Yep, it’s real. The Canon 7D is an 18MP semi-pro DSLR that shoots 1080p video in 24—or 30—glorious frames per second for $US1899, kicking Nikon’s previously unchallenged D300s where it hurts. But it’s also an odd little beast.
The 7D feels like Canon took the results of a survey they handed out to people about what they wanted in a camera and crammed ’em all into one product targeted at semi-pros. Full HD video with manual exposure in 24, 25 or 30 frames per second, check. More rugged, weatherproof body than 5D, check. Customisable buttons, including a new multifunction button, check. A dedicated button for switching to RAW+JPEG mode. Um, check. Electronic axis level? Also check. It has dual DIGIC IV image processors, the first model outside of the pro 1Ds line with dual image processors for fast burst shooting: 8FPS with 94-shot JPEG bursts (124 with UDMA card) or 15 RAW shots, all at full resolution with 14-bit A/D conversion.
But, it’s not full-frame: They’ve crammed 18 megapixels into an APS-C-sized sensor (like in the Rebel series or 50D, versus full-frame in the 5D) with an ISO range from 100-6400, and a Hi setting of 12,800. Canon says they’ve shortened the distance between the photodiodes in the sensor, which decreases light falloff, supposedly translating into better high ISO performance.
We got to shoot with a beta pre-production model for a little while in midtown using a couple of Canon’s new EF-S lenses—a 15-85mm ($US800, coming in October) that’s replacing the old 17-85mm, and a 100mm macro lens ($US1050, out in September)—so you can see some of the low-light results, along with other samples, below. (Again, Canon would like us to reiterate that the pictures are from a pre-production sample, i.e. not final product.)
Here’s a close-up on those guitars comparing the different ISO levels. At ISO1600, it’s not so bad, even if it’s not 5D level, but it starts getting kinda gruesome at ISO3200 (click to make bigger):
It might just be the best video on a DSLR yet: Manual exposure from the get-go, and oh yeah, the ability to shoot 1080p video at 30, 24 or 25 frames per second. If you cut it to 720p, you can shoot up to 60FPS. Also, video is encoded using H.264 now. There’s a dedicated switch to flip from shooting stills to video that encircles a start/stop button for recording, so it’s much easier to get right to shooting video than the 5D. You can see some sample videos below:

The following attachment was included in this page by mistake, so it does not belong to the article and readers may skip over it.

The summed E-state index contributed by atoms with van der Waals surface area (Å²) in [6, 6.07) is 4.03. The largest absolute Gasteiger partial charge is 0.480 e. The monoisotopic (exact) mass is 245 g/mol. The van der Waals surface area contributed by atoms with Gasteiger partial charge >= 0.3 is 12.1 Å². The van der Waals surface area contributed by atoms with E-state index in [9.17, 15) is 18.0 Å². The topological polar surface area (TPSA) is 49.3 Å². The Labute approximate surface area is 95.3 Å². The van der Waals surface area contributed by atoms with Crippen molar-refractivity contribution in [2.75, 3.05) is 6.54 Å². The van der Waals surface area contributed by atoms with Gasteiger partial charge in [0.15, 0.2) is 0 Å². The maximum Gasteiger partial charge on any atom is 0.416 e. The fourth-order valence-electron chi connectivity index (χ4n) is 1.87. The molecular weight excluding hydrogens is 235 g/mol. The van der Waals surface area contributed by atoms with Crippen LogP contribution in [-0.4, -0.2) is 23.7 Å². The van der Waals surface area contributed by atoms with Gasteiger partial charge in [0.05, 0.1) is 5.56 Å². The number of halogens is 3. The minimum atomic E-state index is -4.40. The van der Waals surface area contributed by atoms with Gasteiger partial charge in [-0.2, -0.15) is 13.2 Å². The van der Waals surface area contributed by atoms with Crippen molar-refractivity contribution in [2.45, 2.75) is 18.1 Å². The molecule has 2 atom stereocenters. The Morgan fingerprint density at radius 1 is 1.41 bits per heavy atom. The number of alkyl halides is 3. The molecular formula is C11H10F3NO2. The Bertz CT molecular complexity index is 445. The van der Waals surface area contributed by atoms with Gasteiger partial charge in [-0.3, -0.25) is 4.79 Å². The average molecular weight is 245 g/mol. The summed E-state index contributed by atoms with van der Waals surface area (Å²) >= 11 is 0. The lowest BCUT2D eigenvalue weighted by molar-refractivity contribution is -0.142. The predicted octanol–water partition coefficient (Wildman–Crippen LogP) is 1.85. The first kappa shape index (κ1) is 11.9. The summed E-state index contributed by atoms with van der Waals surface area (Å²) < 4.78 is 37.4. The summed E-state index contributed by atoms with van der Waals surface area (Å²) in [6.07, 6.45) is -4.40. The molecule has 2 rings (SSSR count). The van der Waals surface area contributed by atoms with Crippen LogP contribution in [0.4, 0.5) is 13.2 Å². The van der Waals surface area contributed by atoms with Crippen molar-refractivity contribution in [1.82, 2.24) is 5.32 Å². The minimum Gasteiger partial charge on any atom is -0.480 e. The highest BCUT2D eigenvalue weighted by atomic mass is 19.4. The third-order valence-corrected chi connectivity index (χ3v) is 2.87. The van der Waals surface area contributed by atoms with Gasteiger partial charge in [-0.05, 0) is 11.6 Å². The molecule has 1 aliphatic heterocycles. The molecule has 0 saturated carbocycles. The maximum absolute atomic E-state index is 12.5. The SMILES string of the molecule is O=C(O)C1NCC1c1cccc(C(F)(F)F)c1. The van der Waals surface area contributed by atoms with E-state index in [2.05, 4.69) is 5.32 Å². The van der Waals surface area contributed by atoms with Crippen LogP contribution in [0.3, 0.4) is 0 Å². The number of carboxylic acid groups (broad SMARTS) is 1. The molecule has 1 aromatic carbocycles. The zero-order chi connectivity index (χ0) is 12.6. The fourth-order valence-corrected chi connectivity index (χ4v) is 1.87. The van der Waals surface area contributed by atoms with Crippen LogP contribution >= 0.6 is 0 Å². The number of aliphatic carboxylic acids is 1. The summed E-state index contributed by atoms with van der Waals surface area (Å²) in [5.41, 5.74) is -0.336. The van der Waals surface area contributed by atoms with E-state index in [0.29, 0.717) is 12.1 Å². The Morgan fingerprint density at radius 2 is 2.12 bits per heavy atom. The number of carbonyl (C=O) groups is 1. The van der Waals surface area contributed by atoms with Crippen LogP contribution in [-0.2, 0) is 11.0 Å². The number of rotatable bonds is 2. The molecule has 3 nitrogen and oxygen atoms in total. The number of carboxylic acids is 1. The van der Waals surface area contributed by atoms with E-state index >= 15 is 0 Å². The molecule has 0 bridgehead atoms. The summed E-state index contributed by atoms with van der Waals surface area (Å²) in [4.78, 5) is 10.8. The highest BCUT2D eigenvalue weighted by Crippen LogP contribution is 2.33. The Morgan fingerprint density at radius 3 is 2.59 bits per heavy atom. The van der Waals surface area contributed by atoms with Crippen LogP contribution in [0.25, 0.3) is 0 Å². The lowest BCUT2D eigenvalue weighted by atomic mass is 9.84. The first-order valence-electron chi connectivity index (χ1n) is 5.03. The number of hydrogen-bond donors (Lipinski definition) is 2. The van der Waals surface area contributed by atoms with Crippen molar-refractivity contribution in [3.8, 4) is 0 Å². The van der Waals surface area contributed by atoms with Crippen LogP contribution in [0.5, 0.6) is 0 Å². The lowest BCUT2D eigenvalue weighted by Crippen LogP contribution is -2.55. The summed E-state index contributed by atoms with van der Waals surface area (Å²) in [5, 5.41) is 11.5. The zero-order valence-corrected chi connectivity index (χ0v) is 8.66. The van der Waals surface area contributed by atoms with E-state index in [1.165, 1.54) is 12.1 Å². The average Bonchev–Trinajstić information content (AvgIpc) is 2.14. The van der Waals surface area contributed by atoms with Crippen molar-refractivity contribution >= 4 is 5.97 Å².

Okay, so what else? Focusing system has 19 cross-type points, with a new way to focus in addition to the usual full-blast autofocus vs. single-point—zones, which are clusters of points. You can also lock different default focus points for horizontal and vertical orientations, so you can turn the camera back and worth without having to repick your focus point. (Setting it up is a little confusing—even the Canon rep took a minute to make it happen.) AI servo focus is supposedly smarter, so it tracks moving objects better, and it works with a new light-source detection system that adjusts for flickering light. (We didn’t get a chance to check that out.)
The viewfinder provides 100 per cent coverage, like the 1Ds, and it uses a new polymer LCD network with a different graphics overlay than the 5D—that’s a lot like what Nikon’s got in the D300, actually—so it can do things like display the neat new 3D-axis electronic level in the viewfinder (which feels like an iPhone tilt game from hell if you’re holding the camera by hand trying to level it on both axes). In a first for Canon, the built-in, wide-coverage flash can command other wireless flash modules.
Oh, did I mention a ton of new buttons? Seriously: A dedicated RAW+JPEG button that’ll shoot your next shot in RAW+JPEG if you’re only shooting one at the moment. A new start/stop live view button with a control ring to quickly switch from live view to video mode. There’s also a new multi-function button on the top right. Aaand another for the custom controls menu, where you can assign different features to different buttons if you want.
Honestly, a lot of the deep customisation and new interface commands were confusing, at least in the short time I spent with the camera—like setting different autofocus points for whether you’re holding the camera vertically or horizontally. There was some other shortcut that required pressing and holding two buttons at once on the camera. And I never quite understood how to use the multifunction button or pick what graphical display showed up in my viewfinder. I think you would learn a lot of that stuff in time, though. In terms of overall handfeel, I slightly the ergonomics and weight of the D300, FWIW.
While we can’t give any final judgements on this in some ways odd camera until we get a review unit, one thing seems certain: The value proposition for Nikon’s $US1800 D300s—which might’ve already seemed dicey, given that it’s the guts of a two-year-old camera with a dash of limited 720p video—just got a lot less enticing, simply on account of the 7D’s fairly wide video powers. That’s before you even take anything else into consideration, like more pixels for more crop potential (if the pixels are good ones, that is). Obviously, we’ll be head-to-heading these two as soon as we can. Which should be shortly, since the 7D is due by the end of next month, at $US1900 for the kit with an 18-135mm f/3.5-5.6 lens, or $US1700 body only.
AU: Local pricing is still TBC for the camera and the new lenses, unfortunately. –NB